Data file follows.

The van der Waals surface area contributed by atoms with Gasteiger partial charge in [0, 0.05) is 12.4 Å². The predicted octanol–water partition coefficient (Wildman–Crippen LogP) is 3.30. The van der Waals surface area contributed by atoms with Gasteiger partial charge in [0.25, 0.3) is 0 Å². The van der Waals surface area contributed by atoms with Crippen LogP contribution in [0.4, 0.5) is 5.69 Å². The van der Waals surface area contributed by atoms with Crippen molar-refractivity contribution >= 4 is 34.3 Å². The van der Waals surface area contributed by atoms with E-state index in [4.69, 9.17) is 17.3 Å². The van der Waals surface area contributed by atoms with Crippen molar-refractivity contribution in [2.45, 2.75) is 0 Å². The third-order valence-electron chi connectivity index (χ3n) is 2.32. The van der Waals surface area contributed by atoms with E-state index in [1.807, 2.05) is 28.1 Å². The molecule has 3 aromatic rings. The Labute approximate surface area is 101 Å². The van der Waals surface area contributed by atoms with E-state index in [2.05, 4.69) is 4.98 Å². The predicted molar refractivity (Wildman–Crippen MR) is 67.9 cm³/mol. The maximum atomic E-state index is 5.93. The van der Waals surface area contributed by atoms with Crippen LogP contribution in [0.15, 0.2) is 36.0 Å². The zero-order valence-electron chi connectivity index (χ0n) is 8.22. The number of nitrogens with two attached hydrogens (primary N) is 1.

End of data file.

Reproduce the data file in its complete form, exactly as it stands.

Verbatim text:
The van der Waals surface area contributed by atoms with Gasteiger partial charge in [0, 0.05) is 12.4 Å². The predicted octanol–water partition coefficient (Wildman–Crippen LogP) is 3.30. The van der Waals surface area contributed by atoms with Gasteiger partial charge in [0.25, 0.3) is 0 Å². The van der Waals surface area contributed by atoms with Crippen LogP contribution in [0.4, 0.5) is 5.69 Å². The van der Waals surface area contributed by atoms with Crippen molar-refractivity contribution >= 4 is 34.3 Å². The van der Waals surface area contributed by atoms with E-state index in [4.69, 9.17) is 17.3 Å². The van der Waals surface area contributed by atoms with Crippen molar-refractivity contribution in [2.45, 2.75) is 0 Å². The third-order valence-electron chi connectivity index (χ3n) is 2.32. The van der Waals surface area contributed by atoms with E-state index in [1.807, 2.05) is 28.1 Å². The molecule has 3 aromatic rings. The Labute approximate surface area is 101 Å². The van der Waals surface area contributed by atoms with E-state index in [2.05, 4.69) is 4.98 Å². The predicted molar refractivity (Wildman–Crippen MR) is 67.9 cm³/mol. The maximum atomic E-state index is 5.93. The van der Waals surface area contributed by atoms with Crippen LogP contribution in [0.15, 0.2) is 36.0 Å². The zero-order valence-electron chi connectivity index (χ0n) is 8.22. The number of nitrogens with two attached hydrogens (primary N) is 1.